"First, at least in the Marcellus shale, the substances liberated from the shale can be as toxic or more toxic than the hydraulic fracturing fluid. So even if only water and sand are used for fracturing, they may still end up with a lot of toxic material on the surface. It does not go away if they recycle. Recycling just decreases the amount of water used. They still have to dispose of the heavy metals and radioactivity. Volatile organics will vent at least in part to the atmosphere. The other issue is the depth of the formation relative to your aquifer. We are told that they are so far below the aquifer in the Marcellus shale, there cannot possibly be a problem. This is, of course, nonsense, but shallow drilling brings up the problem of a high likelihood of the fractures communicating with the aquifer. Industry publications suggests that fractures can be up to 600 meters or so (most are much smaller). I am told that drilling in our area probably won't occur when the shale is 700 meters or shallower for safety reasons. Finally, I have have been told by at least two people who spent many years in the industry that no matter how good the casing is, channels can form on the outside of the well and methane can migrate to aquifers. A recent study in the Proceedings of the National Academy of Sciences, USA, suggested that this is fairly common, and the former industry people tell me that that is their experience as well. One final question that might be good to ask them relates to the fact that they have not drilled any wells yet. Are they going to stick to the promise of not using any hydraulic fracturing chemicals if they find they have problems with just water and sand? Are they even going to tell anyone if they change their mind? These are things that should be written into regulations and rigorously enforced."
Mr Oswald also sent me the peer-reviewed study, Methane contamination of drinking water accompanying gas-well drilling and hydraulic fracturing http://www.pnas.org/content/108/20/8172.full by Stephen G. Osborn et al, which I attached. This study comes to the conclusion:
"Methane concentrations were detected generally in 51 of 60 drinking-water wells (85%) across the region, regardless of gas industry operations, but concentrations were substantially higher closer to natural-gas wells. Methane concentrations were 17-times higher on average (19.2 mg CH4 L-1) in shallow wells from active drilling and extraction areas than in wells from nonactive areas."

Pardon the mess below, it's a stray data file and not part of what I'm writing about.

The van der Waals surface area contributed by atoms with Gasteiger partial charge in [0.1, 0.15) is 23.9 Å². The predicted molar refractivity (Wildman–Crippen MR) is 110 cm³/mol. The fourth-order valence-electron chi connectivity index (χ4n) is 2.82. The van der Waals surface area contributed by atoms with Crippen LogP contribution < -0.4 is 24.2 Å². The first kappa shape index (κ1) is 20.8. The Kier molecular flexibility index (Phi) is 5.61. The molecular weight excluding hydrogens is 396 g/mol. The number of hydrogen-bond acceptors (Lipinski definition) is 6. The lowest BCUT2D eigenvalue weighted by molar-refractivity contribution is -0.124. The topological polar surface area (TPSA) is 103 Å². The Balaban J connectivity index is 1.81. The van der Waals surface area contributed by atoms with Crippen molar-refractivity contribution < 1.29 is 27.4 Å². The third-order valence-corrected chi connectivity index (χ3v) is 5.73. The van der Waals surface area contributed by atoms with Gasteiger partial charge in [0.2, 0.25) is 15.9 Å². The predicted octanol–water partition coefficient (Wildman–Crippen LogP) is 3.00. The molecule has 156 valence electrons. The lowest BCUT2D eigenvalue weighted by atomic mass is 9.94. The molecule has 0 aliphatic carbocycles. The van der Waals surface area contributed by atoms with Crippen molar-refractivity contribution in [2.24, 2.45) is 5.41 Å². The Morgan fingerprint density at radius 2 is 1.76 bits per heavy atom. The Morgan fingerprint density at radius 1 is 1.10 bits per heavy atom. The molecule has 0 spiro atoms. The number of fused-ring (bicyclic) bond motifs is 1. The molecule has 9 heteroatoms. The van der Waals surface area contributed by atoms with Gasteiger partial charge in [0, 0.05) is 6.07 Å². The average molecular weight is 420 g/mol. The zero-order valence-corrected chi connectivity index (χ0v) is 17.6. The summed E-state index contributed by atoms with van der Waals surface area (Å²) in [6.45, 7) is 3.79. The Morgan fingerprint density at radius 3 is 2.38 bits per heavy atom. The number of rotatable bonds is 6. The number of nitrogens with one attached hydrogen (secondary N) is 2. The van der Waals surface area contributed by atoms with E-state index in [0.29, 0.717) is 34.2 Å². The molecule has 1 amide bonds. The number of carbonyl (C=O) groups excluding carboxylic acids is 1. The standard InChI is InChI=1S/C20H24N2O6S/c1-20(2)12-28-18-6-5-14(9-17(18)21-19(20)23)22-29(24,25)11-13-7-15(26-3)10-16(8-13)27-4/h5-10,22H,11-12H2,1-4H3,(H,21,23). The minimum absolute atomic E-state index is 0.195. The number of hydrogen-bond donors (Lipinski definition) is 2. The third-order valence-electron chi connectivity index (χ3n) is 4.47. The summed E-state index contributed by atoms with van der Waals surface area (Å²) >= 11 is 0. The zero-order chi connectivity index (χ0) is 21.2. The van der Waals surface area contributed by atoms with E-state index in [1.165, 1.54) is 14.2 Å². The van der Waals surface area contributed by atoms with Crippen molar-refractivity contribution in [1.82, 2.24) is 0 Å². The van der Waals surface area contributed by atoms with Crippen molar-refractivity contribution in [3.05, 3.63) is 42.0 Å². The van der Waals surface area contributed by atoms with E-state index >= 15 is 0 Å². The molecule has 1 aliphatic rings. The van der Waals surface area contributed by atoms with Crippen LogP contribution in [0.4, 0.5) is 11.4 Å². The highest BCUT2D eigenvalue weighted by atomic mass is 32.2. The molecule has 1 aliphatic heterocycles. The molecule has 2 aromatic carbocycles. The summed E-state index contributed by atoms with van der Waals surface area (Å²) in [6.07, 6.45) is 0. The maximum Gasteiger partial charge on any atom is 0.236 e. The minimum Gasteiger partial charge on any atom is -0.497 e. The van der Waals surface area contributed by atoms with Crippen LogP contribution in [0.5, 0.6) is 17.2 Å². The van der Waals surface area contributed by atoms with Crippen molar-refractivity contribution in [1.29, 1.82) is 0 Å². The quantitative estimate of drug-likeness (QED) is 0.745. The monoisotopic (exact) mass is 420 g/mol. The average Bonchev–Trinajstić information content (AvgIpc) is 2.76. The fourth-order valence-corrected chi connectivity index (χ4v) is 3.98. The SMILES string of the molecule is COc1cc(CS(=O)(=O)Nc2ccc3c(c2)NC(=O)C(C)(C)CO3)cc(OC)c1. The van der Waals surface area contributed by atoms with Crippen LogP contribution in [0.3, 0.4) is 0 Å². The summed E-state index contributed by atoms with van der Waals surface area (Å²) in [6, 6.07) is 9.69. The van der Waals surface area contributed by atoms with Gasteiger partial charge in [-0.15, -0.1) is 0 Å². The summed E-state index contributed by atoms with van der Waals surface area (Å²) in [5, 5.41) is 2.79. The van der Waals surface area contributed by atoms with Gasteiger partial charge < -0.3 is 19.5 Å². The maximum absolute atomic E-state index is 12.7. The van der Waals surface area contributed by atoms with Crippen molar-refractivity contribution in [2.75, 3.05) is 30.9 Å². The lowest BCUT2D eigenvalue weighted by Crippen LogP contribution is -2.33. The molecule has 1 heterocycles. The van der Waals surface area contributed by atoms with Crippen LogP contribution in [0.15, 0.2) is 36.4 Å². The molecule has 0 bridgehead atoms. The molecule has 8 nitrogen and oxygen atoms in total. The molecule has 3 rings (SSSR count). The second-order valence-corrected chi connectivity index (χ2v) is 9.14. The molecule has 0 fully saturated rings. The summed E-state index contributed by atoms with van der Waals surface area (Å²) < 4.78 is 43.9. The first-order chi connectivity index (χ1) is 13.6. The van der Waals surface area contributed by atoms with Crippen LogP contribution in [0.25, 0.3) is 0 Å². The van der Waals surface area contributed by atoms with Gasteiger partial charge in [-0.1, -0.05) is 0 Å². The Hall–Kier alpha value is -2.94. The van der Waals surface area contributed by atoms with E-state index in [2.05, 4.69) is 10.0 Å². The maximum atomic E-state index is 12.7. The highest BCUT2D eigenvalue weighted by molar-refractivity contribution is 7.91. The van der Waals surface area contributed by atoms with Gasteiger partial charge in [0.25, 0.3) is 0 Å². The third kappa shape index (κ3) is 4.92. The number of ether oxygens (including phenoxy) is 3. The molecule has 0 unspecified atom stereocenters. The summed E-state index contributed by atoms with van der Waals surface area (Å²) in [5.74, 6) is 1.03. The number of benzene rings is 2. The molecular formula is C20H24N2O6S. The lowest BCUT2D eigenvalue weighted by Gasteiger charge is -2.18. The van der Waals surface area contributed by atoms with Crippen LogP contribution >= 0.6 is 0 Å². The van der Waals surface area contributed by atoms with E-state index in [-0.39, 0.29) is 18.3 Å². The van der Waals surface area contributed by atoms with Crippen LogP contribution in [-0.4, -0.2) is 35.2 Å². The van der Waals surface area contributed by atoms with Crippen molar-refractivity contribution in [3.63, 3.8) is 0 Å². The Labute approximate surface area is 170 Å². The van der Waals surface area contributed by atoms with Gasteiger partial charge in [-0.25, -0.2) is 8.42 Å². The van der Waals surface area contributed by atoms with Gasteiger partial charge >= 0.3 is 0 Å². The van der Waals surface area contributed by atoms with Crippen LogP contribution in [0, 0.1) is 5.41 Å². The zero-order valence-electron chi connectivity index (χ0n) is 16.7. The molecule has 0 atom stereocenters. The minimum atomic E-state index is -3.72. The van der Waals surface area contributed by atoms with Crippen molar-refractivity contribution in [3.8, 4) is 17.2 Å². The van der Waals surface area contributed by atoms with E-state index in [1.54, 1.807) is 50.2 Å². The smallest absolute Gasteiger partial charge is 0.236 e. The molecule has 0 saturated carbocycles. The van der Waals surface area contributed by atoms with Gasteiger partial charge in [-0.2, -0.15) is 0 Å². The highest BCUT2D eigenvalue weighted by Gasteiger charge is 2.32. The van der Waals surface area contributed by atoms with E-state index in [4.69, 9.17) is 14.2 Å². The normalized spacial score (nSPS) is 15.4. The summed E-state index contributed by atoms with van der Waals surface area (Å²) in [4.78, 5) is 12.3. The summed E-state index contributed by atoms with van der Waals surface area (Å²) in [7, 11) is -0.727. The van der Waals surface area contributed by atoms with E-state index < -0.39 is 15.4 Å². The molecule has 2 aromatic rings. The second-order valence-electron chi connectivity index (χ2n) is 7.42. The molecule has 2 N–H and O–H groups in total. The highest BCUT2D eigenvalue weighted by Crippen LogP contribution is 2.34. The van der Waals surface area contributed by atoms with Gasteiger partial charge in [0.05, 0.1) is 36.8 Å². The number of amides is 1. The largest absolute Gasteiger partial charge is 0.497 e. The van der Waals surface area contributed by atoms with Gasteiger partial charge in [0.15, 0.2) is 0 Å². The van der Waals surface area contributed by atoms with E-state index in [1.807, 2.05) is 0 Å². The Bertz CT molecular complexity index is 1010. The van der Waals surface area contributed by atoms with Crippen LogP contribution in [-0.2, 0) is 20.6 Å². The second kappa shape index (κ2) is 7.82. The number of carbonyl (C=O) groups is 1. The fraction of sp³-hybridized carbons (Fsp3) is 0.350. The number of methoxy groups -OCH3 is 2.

And he forwarded me an article of The American Oil and Gas Reporter, Data Confirm Safety Of Well Fracturing http://www.halliburton.com/public/pe/contents/Papers_and_Articles/web/A_through_P/AOGR%20Article-%20Data%20Prove%20Safety%20of%20Frac.pdf (attached) with the note:
"The enclosed article might be of some use to you. Have a look at Figure 1 and then displace the lower curve up to 1000m. The process no longer looks as safe as they are trying to portray."
Lou Allstadt, Executive Vice President of Mobile Oil Corporation responsible for exploration and production in the US, Canada and Latin America. Previously, he headed Mobil's worldwide supply, trading and transportation operations. He is a member of the US Oil and Gas Association:
"The claims of fracking without chemicals make no sense. Also, the comment about "200 psi higher injection pressure" is not clear. Higher than what? Typical fracking pressures are very very roughly 1psi per foot of depth or 3psi per meter of depth. I would be particularly concerned about drilling, fracking and producing gas at shallow depths of 1000 meter as mentioned. There is US industry and Environmental Protection Agency data indicating fracks extending well outside their target zones. Even if fracking fluid does not reach a drinking water aquifer there is a greater likely hood of methane migrating to aquifers from shallow wells. The fracking process, even if it could be done with no chemicals will bring up whatever chemicals are in the target zone that is fracked. In the US shale areas along with brine these include, heavy metals such as arsenic, lead, barium, etc. as well as radioactive material that typically occurs in shales (the shale layers are identifiable by their radioactivity).
A Case History of Tracking Water Movement Through Fracture Systems in the Barnett Shale http://www.epa.gov/hfstudy/acasehistoryoftrackingwatermovementthroughfracturesystemsinthebarnettshale.pdf published by the US EPA http://www.epa.gov/hfstudy/wellconstructworkshop.html comes to following conclusion:
"Even with the tools available to perform fracture diagnostics operators are still faced with challenges that are difficult to predict. As well density increases it becomes increasingly probable that wells will communicate either through previously created fractures or through adjacent wellbores and then into previously created fractures."